We hope this information is helpful to you and expands your thinking about both face-to-face and telepractice therapy!

Monday, November 16, 2015

ASHA Wrap-Up Part 1

I'm back in Boston and breathing after a whirlwind of visit to Denver for the ASHA Convention. The conference was a great experience in a beautiful convention center and location. However, I discovered I have little tolerance for altitude. Despite drinking TONS of water, as recommended, each day I found myself battling a pervasive brain fog (PBF) and fatigue- overall just not feeling myself! Oh well, I won't be going to a mile-high location again anytime soon!

Even with the PBF, I managed to process the following events:

Kelly McGonigal delivered a terrific keynote on the science of mindfulness. Through a discussion with a friend I learned also of the Headspace app, which offers a free 10-day course of short, simple meditations. I've already enjoyed day 1. You can see Kelly speak in her TED Talk and read some of her posts at this link.

At "Practical Strategies for Middle School & High School Language Learning Disorders," Wallach, Bartholomew and Charlton gave an overview of strategies teaching language underpinnings in the context of MS/HS curriculum, including text structure and sentence combining. Upon arriving home, I quickly bought Don and Jenny Kilgallon's Sentence Composing for Elementary School, a recommended text for getting started with content related to sentence combining.

In this post, I wanted to share information from my first talk, "'Son of' Pairing Picture Books & Apps to Contextually Address Language Objectives," which took place on Friday afternoon. The wacky title springs from the fact that this was the 4th iteration of this presentation at ASHA. I was thrilled with the turnout and enthusiasm of the audience. The upshot of the presentation is that we can select picture books and apps that overlap in context such that both address language and social goals in context. Books with "speechie" qualities-- an identifiable/mappable narrative or expository structure, vocabulary contexts, social concepts, rhyming text, rich and potentially language-neutral visuals to elicit talk and description, and contexts for asking constrained and open, higher-level questions, can be paired with apps that have some of the same qualities or meet FIVES criteria, for the construction of post-book activities that also target language objectives.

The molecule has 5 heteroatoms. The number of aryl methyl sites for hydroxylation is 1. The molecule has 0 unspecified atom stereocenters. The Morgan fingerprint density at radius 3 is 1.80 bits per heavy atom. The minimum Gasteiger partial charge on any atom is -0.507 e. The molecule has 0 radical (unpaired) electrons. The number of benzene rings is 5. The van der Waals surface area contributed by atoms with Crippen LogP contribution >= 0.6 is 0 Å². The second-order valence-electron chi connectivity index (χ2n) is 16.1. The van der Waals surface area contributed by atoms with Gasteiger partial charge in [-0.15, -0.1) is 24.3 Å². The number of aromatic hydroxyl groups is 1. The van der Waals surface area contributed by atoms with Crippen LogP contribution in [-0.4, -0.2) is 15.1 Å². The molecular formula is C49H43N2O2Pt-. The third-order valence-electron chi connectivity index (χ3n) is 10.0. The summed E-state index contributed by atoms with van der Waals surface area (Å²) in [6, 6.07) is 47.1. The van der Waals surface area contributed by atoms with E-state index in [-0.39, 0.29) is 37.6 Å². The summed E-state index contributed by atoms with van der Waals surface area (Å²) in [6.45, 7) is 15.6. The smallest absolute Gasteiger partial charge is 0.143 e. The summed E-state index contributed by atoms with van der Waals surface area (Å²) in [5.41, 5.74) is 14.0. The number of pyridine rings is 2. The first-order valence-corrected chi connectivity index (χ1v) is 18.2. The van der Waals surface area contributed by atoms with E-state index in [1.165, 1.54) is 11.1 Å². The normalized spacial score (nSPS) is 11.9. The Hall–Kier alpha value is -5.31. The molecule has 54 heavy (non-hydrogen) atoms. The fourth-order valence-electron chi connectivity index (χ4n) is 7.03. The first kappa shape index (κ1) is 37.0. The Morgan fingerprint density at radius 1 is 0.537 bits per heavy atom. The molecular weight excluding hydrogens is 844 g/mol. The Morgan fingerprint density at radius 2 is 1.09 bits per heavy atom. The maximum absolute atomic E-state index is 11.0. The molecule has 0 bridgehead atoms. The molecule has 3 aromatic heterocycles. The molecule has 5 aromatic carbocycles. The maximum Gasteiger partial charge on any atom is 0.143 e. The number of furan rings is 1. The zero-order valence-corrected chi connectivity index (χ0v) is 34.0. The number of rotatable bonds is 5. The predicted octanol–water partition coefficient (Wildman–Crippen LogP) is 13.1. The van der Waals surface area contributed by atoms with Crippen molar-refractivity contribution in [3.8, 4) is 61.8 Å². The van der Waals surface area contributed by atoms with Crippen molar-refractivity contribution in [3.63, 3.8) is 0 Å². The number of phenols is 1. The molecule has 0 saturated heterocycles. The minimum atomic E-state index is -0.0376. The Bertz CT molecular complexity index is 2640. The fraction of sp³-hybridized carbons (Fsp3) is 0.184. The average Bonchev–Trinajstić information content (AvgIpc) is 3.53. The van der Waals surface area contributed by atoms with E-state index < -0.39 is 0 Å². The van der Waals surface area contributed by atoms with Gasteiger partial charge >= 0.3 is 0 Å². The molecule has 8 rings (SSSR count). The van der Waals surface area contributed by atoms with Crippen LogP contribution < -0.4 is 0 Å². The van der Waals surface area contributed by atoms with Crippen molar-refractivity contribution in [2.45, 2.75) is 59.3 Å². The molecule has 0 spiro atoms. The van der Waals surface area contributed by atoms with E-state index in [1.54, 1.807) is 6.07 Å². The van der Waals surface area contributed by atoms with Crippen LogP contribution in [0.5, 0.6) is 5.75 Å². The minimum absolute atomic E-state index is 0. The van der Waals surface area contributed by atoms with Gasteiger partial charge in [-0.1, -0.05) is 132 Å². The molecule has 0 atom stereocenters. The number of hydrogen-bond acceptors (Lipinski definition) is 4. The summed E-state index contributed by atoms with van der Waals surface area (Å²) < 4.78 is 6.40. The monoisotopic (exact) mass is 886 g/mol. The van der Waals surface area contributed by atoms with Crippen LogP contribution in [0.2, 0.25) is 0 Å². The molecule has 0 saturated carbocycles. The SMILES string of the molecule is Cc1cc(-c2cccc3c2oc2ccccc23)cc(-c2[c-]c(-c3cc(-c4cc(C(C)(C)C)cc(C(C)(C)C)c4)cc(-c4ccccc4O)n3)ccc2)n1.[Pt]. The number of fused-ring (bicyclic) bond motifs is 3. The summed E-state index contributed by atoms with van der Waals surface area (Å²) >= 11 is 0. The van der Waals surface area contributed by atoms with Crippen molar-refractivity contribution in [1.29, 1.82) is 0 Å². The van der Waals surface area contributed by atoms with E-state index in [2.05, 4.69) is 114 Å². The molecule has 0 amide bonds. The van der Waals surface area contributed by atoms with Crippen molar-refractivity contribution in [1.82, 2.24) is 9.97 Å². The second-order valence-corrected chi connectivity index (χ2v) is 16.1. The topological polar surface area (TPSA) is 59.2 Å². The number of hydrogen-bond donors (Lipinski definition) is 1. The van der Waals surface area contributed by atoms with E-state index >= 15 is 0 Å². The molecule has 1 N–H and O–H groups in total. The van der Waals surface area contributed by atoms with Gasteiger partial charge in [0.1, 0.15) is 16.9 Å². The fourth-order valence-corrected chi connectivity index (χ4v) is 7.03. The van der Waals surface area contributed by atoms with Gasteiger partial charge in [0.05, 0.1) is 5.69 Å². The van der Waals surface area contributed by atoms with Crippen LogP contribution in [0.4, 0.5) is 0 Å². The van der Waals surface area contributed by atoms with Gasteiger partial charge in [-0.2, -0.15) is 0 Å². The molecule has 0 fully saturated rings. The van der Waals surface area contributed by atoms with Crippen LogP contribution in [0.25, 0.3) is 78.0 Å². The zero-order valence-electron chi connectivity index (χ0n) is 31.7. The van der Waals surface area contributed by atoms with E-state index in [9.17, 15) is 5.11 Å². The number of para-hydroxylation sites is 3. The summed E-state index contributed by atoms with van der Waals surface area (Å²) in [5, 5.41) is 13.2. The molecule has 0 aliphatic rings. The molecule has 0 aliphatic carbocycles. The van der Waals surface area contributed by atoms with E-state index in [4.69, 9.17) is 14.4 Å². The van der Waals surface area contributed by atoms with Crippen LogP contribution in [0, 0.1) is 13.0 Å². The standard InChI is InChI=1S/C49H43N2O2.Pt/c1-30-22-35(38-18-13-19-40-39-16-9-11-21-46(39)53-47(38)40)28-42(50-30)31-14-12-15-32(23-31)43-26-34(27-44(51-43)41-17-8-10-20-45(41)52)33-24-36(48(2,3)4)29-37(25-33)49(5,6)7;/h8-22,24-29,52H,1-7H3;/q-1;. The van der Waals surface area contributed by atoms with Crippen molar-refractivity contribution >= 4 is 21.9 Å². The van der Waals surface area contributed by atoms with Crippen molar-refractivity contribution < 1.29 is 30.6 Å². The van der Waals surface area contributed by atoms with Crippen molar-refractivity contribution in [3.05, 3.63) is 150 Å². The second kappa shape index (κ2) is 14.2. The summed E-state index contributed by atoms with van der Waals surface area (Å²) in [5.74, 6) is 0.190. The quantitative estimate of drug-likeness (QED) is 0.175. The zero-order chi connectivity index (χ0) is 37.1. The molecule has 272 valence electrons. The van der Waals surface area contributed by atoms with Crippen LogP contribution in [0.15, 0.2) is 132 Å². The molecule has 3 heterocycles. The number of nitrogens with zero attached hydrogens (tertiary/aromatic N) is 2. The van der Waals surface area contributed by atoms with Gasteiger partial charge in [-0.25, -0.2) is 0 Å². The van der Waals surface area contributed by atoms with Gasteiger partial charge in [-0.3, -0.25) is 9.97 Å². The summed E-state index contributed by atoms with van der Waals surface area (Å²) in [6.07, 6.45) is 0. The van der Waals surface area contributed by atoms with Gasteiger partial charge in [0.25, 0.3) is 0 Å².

A pairing that seemed to be an audience favorite included Todd's TV and Telestory.

In James Proimos' fun picture book, Todd's parents start to rely on the TV for parenting duties. This quickly gets out of hand with the TV taking over and proving adept at "changing the subject" whenever the parents try to reason with it. In the end, they simply turn it off and the book details all of the ways their lives are more fun and connected without the overbearing TV! In addition to an important theme about moderating technology (have kids infer what the message is, or make text-to-self connections), the book is filled with lists: tasks the TV starts to take over, ways the parents try to get the TV to back off, and the benefits once the problem is solved--all mappable using narrative or expository graphic organizers.

A good pairing for this book is found in Launchpad Toys' (makers of Toontastic) free app Telestory. The concept of the app is that you can use it to make a "TV Show" in various genres: news, music, spy, etc. Within each genre are suggested situations and then storylines that provide some structure. When shooting with the simple interface, you can include an enhanced "selfie" mode where costuming tracks the face while using the front-facing camera. Students within a group can play different roles as the app allows for various "shots." Overall this easy-to-use app provides an opportunity to target narrative language, play, and any target you want to include in developing a script or plan with your students for your "show."